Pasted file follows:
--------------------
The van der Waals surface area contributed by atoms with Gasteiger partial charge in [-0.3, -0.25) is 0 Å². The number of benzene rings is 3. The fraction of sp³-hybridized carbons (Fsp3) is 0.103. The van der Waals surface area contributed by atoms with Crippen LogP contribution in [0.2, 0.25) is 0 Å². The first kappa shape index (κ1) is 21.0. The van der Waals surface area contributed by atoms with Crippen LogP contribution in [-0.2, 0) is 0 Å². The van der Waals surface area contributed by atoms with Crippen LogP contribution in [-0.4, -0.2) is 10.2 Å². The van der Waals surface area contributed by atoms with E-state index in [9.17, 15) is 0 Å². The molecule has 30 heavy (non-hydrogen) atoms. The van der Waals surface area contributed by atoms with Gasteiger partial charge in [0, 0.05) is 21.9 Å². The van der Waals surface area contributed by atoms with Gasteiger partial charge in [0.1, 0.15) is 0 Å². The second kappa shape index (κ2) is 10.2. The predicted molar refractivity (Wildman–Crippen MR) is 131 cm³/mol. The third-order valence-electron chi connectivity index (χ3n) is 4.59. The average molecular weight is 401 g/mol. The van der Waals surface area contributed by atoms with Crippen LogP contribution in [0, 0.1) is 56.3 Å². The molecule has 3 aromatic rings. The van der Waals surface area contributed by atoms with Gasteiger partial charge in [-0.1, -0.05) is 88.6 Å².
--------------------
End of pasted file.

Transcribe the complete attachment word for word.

The van der Waals surface area contributed by atoms with Gasteiger partial charge in [-0.3, -0.25) is 0 Å². The number of benzene rings is 3. The fraction of sp³-hybridized carbons (Fsp3) is 0.103. The van der Waals surface area contributed by atoms with Crippen LogP contribution in [0.2, 0.25) is 0 Å². The first kappa shape index (κ1) is 21.0. The van der Waals surface area contributed by atoms with Crippen LogP contribution in [-0.2, 0) is 0 Å². The van der Waals surface area contributed by atoms with Crippen LogP contribution in [-0.4, -0.2) is 10.2 Å². The van der Waals surface area contributed by atoms with E-state index in [9.17, 15) is 0 Å². The molecule has 30 heavy (non-hydrogen) atoms. The van der Waals surface area contributed by atoms with Gasteiger partial charge in [0, 0.05) is 21.9 Å². The van der Waals surface area contributed by atoms with Gasteiger partial charge in [0.1, 0.15) is 0 Å². The second kappa shape index (κ2) is 10.2. The predicted molar refractivity (Wildman–Crippen MR) is 131 cm³/mol. The third-order valence-electron chi connectivity index (χ3n) is 4.59. The average molecular weight is 401 g/mol. The van der Waals surface area contributed by atoms with Crippen LogP contribution in [0, 0.1) is 56.3 Å². The molecule has 3 aromatic rings. The van der Waals surface area contributed by atoms with Gasteiger partial charge in [-0.1, -0.05) is 88.6 Å².